Democrats have inserted numerous provisions and subsidy programs into their $3.5 trillion budget that would benefit green energy companies and speed the transition to renewables.
The Build Back Better Act would invest an estimated $295 billion of taxpayer money into a variety of clean energy programs in what would amount to the most sweeping climate effort passed by Congress, according to a House Committee on Energy and Commerce report. That price tag doesn’t factor in the other costly measures approved by the House Ways and Means, Agriculture, Natural Resources, Oversight and Transportation committees last month.
“This bill is crammed with green welfare subsidies, specifically for corporations and the wealthy,” House Ways and Means Ranking Member Kevin Brady told the Daily Caller News Foundation in an interview.
“They are extending and creating a whole host of green energy tax credits such as electric transmission property, zero emissions facilities and clean hydrogen,” the Texas Republican continued. “These are no longer merely tax credits, which count against the taxes you owe. These are direct pay. In effect, they’re government checks from Washington.”
The credits Brady referenced would incentivize the development of new transmission lines delivering renewable energy nationwide, reward facilities that produce zero or net negative carbon emissions and offset major costs associated with producing clean hydrogen power. But these subsidies represent a small portion of the giveaways packed into the legislation.
Overall, the bill includes major aspects of the Green New Deal, the behemoth climate legislation first proposed by progressive lawmakers in 2019. The Green New Deal has an estimated price tag of nearly $93 trillion and would cost American families as much as $65,300 per year.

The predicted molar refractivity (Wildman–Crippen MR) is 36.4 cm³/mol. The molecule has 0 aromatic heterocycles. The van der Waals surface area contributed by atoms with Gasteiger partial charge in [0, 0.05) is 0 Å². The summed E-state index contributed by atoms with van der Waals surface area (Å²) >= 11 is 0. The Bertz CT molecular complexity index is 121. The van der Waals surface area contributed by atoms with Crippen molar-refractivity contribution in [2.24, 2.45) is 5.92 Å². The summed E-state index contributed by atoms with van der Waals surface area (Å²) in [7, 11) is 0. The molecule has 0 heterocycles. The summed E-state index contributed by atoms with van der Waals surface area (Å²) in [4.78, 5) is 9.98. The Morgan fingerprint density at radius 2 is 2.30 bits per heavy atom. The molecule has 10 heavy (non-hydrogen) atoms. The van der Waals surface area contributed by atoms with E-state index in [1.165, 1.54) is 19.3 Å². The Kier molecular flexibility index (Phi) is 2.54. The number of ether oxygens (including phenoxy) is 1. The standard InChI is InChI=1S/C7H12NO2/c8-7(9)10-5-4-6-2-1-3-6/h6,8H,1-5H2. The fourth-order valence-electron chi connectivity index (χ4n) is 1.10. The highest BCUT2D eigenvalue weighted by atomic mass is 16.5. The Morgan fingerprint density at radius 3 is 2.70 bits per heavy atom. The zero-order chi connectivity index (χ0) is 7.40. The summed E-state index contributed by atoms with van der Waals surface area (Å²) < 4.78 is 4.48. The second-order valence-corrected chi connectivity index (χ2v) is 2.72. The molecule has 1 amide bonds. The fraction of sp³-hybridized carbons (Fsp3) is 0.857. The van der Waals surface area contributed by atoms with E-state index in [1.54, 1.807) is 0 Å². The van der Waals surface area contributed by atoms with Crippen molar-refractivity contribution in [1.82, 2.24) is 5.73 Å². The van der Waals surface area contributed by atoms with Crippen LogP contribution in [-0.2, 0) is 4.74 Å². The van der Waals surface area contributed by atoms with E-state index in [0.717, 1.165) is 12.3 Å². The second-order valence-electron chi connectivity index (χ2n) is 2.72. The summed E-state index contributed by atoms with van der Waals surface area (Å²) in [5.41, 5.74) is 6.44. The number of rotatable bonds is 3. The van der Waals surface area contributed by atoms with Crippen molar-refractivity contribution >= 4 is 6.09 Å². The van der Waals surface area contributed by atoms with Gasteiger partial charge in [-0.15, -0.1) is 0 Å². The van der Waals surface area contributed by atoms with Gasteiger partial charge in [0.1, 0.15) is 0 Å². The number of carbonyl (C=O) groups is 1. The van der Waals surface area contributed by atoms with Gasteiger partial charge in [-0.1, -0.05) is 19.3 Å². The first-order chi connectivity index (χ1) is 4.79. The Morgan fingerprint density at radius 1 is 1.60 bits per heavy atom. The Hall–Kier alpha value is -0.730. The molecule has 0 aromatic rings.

Democrats’ budget would include a credit worth as much as $12,500 for consumers who purchase a new electric vehicle, $2,500 for electric motorcycles purchase and even $1,500 for electric bicycles, according to Myron Ebell, the director of the Center for Energy and Environment at the Competitive Enterprise Institute. Roughly $13.5 billion would be invested in building new electric vehicle infrastructure nationwide.
President Joe Biden recently set a goal for 50% of all vehicles purchased in 2030 to be electric. In addition, his administration said the U.S. would cut emissions 50% by 2030, have 100% carbon-free electricity by 2035 and achieve net-zero emissions by 2050.
“The whole thing is ridiculous,” Ebell told the DCNF. “It would be laughable except it’s not laughable because it’s going to have tremendously negative economic consequences. We can’t meet any of these targets, but in trying to do so we can do a huge amount of economic damage.”
The budget is a key cog in the president’s aggressive climate agenda and crusade against global warming which his administration has labeled a “crisis” multiple times since he took office. Days into his presidency, Biden nixed the Keystone XL pipeline permit, opened the door for sweeping regulation on fossil fuel producers and banned new oil and gas leasing on federal lands, but each executive action was met with a fierce response from states.
Since then, the president hasn’t just railed against fossil fuels, instead actively promoting renewable energy technology. His administration said Wednesday it would build seven wind farms nationwide that would have the capacity to provide enough energy to power 10 million homes by 2030.
“These technologies aren’t science fiction,” Biden remarked after a Sept. 14 tour of a National Renewable Energy Laboratory facility in Colorado. “They’re ready to be installed across the country right now.”
The Build Back Better Act would additionally implement a production tax credit for wind, solar and geothermal energy, according to Ebell. There is also an investment tax credit in the bill that would benefit developers of energy storage devices.